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You probably don’t give much thought to the soil in which your food grows.  If you care about the nutritional value of your tomatoes, potatoes and peas — and, more generally, if you care about your health — that dirt probably deserves a good deal more consideration than it’s currently getting.

New studies are confirming what soil-savvy farmers have suspected for years: The nutrient levels in food are directly linked to the nutrient levels in soil.  Today, nearly 95 percent of American farmland is conventionally farmed.  Conventional farmers are leaning heavily on chemical fertilizers, specifically three major plant nutrients (nitrogen, phosphorus and potassium) that encourage growth, but can simultaneously downgrade the crop’s nutrient potential.

“The problem is that farmers are paid for quantity, not quality,” says Charles Benbrook, chief scientist at The Organic Center, Boulder, Colorado.  This arrangement produces a dangerous cycle: farmers use excess nitrogen to make crops grow faster and larger, but this also increases the plant’s’ vulnerability to pests and disease. Weaker plants require the use of more chemicals, which in turn leach even more nutrients from the soil.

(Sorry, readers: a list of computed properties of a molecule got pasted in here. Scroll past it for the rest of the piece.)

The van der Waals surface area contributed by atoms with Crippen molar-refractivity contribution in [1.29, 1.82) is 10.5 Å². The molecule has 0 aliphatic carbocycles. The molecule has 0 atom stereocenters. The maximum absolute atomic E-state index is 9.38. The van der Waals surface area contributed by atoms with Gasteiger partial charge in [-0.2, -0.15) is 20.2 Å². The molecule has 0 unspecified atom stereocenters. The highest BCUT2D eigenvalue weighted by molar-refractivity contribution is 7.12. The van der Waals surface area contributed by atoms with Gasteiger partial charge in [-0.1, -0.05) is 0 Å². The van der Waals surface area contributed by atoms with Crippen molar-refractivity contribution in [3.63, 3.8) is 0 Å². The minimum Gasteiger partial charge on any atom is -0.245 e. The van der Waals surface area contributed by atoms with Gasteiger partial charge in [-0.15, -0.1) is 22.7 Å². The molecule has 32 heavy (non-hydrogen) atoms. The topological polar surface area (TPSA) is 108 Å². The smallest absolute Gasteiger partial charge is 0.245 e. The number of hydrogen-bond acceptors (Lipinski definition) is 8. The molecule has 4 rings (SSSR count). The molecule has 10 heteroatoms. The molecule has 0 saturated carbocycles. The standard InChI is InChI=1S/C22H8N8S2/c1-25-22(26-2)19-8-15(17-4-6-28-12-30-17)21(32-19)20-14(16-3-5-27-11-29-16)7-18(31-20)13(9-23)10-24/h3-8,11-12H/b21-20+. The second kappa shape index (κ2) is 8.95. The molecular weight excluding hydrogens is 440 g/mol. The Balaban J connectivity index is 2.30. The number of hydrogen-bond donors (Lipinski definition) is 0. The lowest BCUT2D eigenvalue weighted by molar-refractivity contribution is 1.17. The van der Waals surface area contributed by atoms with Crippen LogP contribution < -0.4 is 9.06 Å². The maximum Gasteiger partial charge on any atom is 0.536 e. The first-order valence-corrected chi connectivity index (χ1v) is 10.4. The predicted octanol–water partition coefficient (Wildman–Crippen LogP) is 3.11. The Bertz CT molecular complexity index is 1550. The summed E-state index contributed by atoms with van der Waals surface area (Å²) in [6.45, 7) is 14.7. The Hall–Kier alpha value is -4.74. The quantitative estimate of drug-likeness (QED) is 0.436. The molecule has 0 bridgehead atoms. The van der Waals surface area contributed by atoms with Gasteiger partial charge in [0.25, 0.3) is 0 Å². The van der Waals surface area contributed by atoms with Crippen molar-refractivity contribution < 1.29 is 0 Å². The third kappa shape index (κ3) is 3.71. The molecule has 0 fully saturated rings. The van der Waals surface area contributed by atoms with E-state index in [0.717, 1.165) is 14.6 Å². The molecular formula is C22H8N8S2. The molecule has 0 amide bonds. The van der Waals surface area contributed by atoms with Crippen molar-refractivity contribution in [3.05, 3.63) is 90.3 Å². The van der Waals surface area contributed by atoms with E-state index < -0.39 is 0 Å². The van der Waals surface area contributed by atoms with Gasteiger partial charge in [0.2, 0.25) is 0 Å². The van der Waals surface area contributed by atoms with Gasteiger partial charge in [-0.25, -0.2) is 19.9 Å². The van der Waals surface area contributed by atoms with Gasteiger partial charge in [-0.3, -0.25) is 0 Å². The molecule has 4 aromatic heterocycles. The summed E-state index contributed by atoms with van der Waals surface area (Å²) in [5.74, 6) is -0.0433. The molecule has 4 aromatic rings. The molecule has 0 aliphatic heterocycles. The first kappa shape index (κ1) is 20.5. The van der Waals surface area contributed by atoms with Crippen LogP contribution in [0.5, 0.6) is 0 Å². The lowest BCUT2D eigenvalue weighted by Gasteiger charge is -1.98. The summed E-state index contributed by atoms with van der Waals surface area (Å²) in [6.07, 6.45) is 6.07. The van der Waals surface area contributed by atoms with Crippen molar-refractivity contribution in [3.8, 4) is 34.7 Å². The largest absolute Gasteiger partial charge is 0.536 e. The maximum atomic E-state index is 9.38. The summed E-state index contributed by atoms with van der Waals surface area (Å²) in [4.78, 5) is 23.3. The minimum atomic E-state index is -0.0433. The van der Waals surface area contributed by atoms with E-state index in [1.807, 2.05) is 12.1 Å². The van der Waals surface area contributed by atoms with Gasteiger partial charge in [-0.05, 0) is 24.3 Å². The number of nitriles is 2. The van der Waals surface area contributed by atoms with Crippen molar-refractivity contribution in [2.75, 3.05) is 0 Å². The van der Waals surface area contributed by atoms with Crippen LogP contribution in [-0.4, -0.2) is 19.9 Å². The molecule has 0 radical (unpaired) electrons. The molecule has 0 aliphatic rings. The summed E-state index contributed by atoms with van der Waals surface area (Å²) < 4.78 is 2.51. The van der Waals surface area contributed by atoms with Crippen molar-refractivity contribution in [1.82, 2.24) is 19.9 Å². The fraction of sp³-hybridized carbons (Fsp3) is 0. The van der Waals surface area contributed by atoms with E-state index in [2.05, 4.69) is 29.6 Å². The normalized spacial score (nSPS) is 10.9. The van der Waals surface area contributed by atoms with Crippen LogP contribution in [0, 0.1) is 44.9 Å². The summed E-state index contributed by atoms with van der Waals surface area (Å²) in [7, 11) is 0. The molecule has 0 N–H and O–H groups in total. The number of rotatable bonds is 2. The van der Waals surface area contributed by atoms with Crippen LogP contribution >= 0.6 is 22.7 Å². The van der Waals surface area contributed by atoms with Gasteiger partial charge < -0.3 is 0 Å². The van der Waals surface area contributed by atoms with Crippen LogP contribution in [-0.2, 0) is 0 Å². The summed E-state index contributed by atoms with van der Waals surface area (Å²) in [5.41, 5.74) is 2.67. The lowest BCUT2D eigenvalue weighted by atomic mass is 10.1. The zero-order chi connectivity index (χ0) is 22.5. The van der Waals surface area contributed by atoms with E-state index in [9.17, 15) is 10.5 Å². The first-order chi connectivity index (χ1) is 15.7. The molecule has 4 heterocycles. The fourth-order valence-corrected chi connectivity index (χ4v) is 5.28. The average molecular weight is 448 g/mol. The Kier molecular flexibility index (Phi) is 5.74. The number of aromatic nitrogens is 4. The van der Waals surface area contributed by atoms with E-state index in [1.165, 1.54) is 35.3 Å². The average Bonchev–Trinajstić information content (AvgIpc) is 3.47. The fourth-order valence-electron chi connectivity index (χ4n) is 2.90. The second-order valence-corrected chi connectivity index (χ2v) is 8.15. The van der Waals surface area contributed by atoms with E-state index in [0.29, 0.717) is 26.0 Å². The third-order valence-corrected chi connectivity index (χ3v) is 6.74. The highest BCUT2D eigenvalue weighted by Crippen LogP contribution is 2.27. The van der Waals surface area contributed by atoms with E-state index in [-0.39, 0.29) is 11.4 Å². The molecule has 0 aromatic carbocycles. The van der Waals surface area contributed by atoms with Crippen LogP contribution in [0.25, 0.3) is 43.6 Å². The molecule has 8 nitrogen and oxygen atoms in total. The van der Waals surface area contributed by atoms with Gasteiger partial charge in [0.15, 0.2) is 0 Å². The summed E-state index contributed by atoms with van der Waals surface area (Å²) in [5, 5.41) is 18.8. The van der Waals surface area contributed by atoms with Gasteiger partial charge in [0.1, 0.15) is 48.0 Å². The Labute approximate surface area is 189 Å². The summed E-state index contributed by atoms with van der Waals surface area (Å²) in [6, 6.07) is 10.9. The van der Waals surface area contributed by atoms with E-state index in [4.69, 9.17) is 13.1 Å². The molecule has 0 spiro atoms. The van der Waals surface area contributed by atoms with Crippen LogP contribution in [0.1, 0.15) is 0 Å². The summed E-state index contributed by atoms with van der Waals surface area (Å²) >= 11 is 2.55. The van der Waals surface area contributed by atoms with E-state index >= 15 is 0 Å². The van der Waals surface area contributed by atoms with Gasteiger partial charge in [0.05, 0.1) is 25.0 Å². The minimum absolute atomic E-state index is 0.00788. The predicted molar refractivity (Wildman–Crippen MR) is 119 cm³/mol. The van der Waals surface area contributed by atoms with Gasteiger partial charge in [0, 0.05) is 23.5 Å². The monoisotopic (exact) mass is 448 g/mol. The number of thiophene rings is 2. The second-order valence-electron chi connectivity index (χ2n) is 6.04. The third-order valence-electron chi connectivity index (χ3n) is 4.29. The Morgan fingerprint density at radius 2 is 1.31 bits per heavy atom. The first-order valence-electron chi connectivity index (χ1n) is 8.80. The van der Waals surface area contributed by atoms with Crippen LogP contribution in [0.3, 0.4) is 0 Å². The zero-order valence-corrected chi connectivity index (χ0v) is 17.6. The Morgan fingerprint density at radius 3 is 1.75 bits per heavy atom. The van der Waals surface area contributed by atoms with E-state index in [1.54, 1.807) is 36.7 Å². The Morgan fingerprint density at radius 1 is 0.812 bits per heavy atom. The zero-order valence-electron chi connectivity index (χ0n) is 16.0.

It’s not just the soil and plants that suffer losses. We suffer, too — both because our bodies are getting less nutrition and because this provokes yet another vicious cycle: “When your body doesn’t get the right nutrition, it just keeps asking for more food,” says Ingham.  The key, says Benbrook, is to think about farming as a biological process instead of a “chemical-management process.”

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